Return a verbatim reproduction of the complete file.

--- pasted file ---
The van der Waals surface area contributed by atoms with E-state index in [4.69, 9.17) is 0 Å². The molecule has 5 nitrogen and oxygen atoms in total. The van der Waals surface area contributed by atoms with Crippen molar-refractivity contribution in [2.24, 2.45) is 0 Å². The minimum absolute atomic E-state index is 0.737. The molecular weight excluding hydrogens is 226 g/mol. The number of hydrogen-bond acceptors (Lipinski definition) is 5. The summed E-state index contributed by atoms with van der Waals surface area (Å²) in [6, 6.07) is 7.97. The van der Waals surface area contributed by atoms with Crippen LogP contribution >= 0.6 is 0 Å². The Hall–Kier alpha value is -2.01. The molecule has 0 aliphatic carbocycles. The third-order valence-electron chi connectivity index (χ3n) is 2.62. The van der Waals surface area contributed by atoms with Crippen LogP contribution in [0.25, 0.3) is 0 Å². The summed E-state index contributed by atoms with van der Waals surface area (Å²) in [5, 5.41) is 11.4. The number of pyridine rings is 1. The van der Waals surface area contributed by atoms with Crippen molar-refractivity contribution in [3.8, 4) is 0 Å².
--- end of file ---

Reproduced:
The van der Waals surface area contributed by atoms with E-state index in [4.69, 9.17) is 0 Å². The molecule has 5 nitrogen and oxygen atoms in total. The van der Waals surface area contributed by atoms with Crippen molar-refractivity contribution in [2.24, 2.45) is 0 Å². The minimum absolute atomic E-state index is 0.737. The molecular weight excluding hydrogens is 226 g/mol. The number of hydrogen-bond acceptors (Lipinski definition) is 5. The summed E-state index contributed by atoms with van der Waals surface area (Å²) in [6, 6.07) is 7.97. The van der Waals surface area contributed by atoms with Crippen LogP contribution >= 0.6 is 0 Å². The Hall–Kier alpha value is -2.01. The molecule has 0 aliphatic carbocycles. The third-order valence-electron chi connectivity index (χ3n) is 2.62. The van der Waals surface area contributed by atoms with Crippen LogP contribution in [0.25, 0.3) is 0 Å². The summed E-state index contributed by atoms with van der Waals surface area (Å²) in [5, 5.41) is 11.4. The number of pyridine rings is 1. The van der Waals surface area contributed by atoms with Crippen molar-refractivity contribution in [3.8, 4) is 0 Å².